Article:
The ORNISH Diet

This diet originates from Dr. Dean Ornish who is known for his renowned heart-healthy lifestyle programs, which include high-carb, low-fat vegetarian diet of mostly beans, fruits, grains and vegetables. Dairy products are to be eaten in moderation, and meat is discouraged. Less than 10% of daily calories may come from fat.

Both versions of the Ornish diet emphasize reducing the intake of high fat, high animal protein foods, such as red meat, pork, bacon, ice cream, etc., and increasing consumption of complex carbohydrates, including fruits, vegetables, and whole grains in their natural forms, legumes, nonfat dairy, soy products, and egg whites.

The diet recommends minimal to moderate use of salt and sugar, 70-75% of total calories from carbohydrates, and 15-20% of calories from proteins. The diet leaves little room for calories from fat.

Two types of diets exist under the Ornish umbrella – the prevention and the reversal. The prevention diet is for individuals who do not have heart disease, but who have cholesterol issues. It is customized according to health risk factors and health goals. The reversal diet is for individuals who have been diagnosed with high cholesterol or heart disease.

Both diets include exercise and focus on stress reduction and smoking cessation techniques as needed.

Both diets allow you to eat the following foods whenever you feel hungry. Eat until you are full (but not until you are stuffed):

  • Beans and legumes (lentils, kidney beans, peas, black beans, red Mexican beans, split peas, soybeans, black-eyed peas, garbanzo beans, navy beans, etc.)
  • Fruits (apples, apricots, bananas, strawberries, cherries, blueberries, oranges, peaches, raspberries, cantaloupes, watermelons, pears, honeydew melons, pineapples, tomatoes, etc.)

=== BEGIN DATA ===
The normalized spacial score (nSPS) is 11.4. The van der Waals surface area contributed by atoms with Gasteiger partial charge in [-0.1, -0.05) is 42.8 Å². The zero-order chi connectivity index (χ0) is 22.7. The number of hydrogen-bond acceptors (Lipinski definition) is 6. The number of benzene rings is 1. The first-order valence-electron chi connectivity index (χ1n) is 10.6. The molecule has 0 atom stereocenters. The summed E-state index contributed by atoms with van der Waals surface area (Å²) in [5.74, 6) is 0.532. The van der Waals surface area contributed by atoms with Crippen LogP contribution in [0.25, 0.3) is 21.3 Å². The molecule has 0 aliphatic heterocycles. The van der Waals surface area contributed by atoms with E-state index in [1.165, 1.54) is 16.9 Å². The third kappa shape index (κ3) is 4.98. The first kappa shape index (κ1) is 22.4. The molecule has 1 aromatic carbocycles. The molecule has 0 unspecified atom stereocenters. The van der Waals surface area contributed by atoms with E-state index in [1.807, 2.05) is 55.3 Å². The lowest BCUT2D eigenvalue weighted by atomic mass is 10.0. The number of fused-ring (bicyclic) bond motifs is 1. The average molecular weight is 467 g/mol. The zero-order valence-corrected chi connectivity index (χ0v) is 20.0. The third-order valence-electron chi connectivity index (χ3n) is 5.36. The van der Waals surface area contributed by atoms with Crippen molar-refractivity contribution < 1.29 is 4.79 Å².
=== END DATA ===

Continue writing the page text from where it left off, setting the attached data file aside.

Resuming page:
• Grains (corn, rice, oats, wheat, millet, barley, buckwheat, etc)
  • Vegetables (potatoes, zucchini, broccoli, carrots, lettuce, mushrooms, eggplant, celery, asparagus, onions, sweet potatoes, spinach, etc)

It is recommended that the following foods be consumed in moderation:

  • Nonfat dairy products (including skim milk, nonfat yogurt, nonfat cheeses, nonfat sour cream, and egg whites)
  • Nonfat or very low-fat commercially available products (including whole grain breakfast cereals, nonfat mayonnaise and salad dressings, oatmeal, fat-free crackers, and egg substitutes. Products with a high sugar content should be avoided.)

Prevention diet – this is customized according to a cholesterol profile, genetic disposition, weight, age, and any other health risks and health goals.

Reversal diet – this is a whole foods vegetarian diet high in complex carbohydrates, low in simple carbohydrates (e.g. sugar, concentrated sweeteners, alcohol, white flour), and very low in fat (approximately 10% of calories). Those few plant-based foods that are high in fat are excluded, including all oils (other than 3 grams per day of flaxseed oil or fish oil to provide additional omega-3 fatty acids), nuts and avocados. The diet consists primarily of fruits, vegetables, grains and beans (including soy-based foods). It is supplemented by moderate amounts of nonfat dairy and egg whites. Patients with high triglycerides and/or diabetes are especially encouraged to limit intake of simple sugars and alcohol. As a rule of thumb, the diet recommends trying to include foods that have less than three grams of fat per serving while avoiding saturated fat and sugar.

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